Press Release

IACHR Takes Case involving Mexico to the Inter-American Court

May 9, 2013

Washington, D.C. – The Inter-American Commission on Human Rights (IACHR) filed an application with the Inter-American Court of Human Rights in Case No. 12.288, García Cruz and Sánchez Silvestre, Mexico.

The facts of this case refer to the illegal detention and torture of Juan Garcia Cruz and Santiago Sanchez Silvestre, as well as their subsequent convictions for three years and 40 years in prison, following two criminal trials where no due process was observed, in particular because of the use of confessions obtained under torture and the lack of investigation and the failure to punish the allegations of torture.

From the beginning of the investigation in June 1997, and during the proceedings against them, Juan Garcia Cruz and Santiago Sanchez Silvestre complained to the relevant judicial authorities that state agents had repeatedly tortured them during their interrogation in order to extract confessions of culpability for the events of which they were being accused. However, ministerial or judicial authorities failed to initiate an investigation based on the medical certificates and reports received. The State did not initiate a preliminary investigation regarding the alleged injuries until 2002. Such investigation ended because Juan Garcia Cruz and Santiago Silvestre Sanchez did not file a criminal complaint.

The victims were investigated and prosecuted in two criminal cases on the basis of their ministerial statements. The victims refuted those statements because the arrest was not made in the place indicated by the police officers who conducted it, and that they had been injured and tortured by the police officers. The judiciary considered these statements in the light of the victims’ alleged guilt and placed the burden of proof on Juan García Cruz and Santiago Sánchez Silvestre, contrary to the principle of presumption of innocence. Also, within the initial stages of these processes Juan García Cruz and Santiago Sánchez Silvestre were not properly assisted for by the public defender, resulting in violations of their right of defense.

The case was sent to the Inter-American Court on March 17, 2013, because the Commission deemed that the State had not complied with the recommendations contained in its Report on the Merits of the case. In that report, the Inter-American Commission recommended the State of Mexico to conduct a thorough, impartial and effective investigation, expeditiously, in order to look into the violations of the personal integrity and personal liberty committed against García Cruz and Sánchez Silvestre; to adopt measures of a legislative, administrative and of any other nature, in order to adjust Mexican law and practices to Inter-American standards on the subject of torture; to adopt the necessary measures to review the validity of the criminal proceedings brought against García Cruz and Sánchez Silvestre, based on the rights that were violated against them, especially the probative value given to the confessions provided by the victims under the effects of torture; to fully redress García Cruz and Sánchez Silvestre including both the psychological and material aspects, for the violations of the human rights established herein; and to adopt measures to prevent the repetition of similar acts to those of the instant case.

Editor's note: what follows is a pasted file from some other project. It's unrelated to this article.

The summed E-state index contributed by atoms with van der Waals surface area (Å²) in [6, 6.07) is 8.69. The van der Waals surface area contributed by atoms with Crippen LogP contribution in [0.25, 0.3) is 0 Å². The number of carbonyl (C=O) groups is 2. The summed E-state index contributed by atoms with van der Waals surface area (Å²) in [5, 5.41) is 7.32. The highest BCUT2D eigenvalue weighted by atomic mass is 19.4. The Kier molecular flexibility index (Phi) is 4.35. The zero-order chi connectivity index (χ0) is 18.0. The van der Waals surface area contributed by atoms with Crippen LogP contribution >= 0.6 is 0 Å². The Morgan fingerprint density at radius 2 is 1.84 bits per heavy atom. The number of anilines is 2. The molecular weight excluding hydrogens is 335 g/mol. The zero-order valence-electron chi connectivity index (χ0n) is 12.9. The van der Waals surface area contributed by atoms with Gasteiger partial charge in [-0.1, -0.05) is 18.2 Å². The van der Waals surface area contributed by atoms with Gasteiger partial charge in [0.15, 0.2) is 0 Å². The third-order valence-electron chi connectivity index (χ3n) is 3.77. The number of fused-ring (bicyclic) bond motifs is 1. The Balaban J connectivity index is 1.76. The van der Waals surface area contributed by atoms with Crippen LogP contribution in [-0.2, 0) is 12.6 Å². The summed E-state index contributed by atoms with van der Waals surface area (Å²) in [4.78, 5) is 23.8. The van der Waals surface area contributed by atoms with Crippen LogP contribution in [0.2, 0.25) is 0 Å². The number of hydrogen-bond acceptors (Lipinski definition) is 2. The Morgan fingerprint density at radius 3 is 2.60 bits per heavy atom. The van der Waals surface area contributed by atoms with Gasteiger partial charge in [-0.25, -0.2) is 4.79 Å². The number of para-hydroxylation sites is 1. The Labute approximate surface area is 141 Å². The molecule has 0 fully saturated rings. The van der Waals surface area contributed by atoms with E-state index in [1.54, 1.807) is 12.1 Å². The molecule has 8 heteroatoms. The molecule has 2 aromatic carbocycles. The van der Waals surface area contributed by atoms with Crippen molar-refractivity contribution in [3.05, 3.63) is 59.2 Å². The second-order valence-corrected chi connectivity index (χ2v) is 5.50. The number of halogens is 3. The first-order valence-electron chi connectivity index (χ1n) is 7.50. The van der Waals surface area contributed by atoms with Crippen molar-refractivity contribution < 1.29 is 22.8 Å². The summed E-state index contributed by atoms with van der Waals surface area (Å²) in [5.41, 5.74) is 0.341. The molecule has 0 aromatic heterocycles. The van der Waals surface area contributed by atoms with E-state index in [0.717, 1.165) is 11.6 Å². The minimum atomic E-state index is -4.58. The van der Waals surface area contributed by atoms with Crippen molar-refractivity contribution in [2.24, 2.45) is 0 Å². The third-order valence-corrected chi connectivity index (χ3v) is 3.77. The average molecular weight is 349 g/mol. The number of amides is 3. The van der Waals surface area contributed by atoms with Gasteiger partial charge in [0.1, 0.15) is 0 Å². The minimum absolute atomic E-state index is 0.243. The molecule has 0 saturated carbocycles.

After the case had been sent to the IA Court, the State of Mexico presented information on progress related to the recommendations issued by the IACHR in the Merits Report in this case. According to this information, on April 11, 2013, the judgment convicting the victims was revoked, and on April 18, 2013, the release of the victims and the elimination of their criminal records were ordered. These actions were the result of a judgment of amparo issued on March 25, 2013, which instructed the competent judicial authority to nullify the judgment against García Cruz and Sánchez Silvestre and to dictate another judment instead, considering their right to a proper defense, that the confession had been obtained through torture, and that the declarations of the agents of the State who had conducted the arrest are ineffective as testimonial evidence.

A principal, autonomous body of the Organization of American States (OAS), the IACHR derives its mandate from the OAS Charter and the American Convention on Human Rights. The Inter-American Commission has a mandate to promote respect for human rights in the region and acts as a consultative body to the OAS in this area. The Commission is composed of seven independent members who are elected in an individual capacity by the OAS General Assembly and who do not represent their countries of origin or residence.

No. 33/13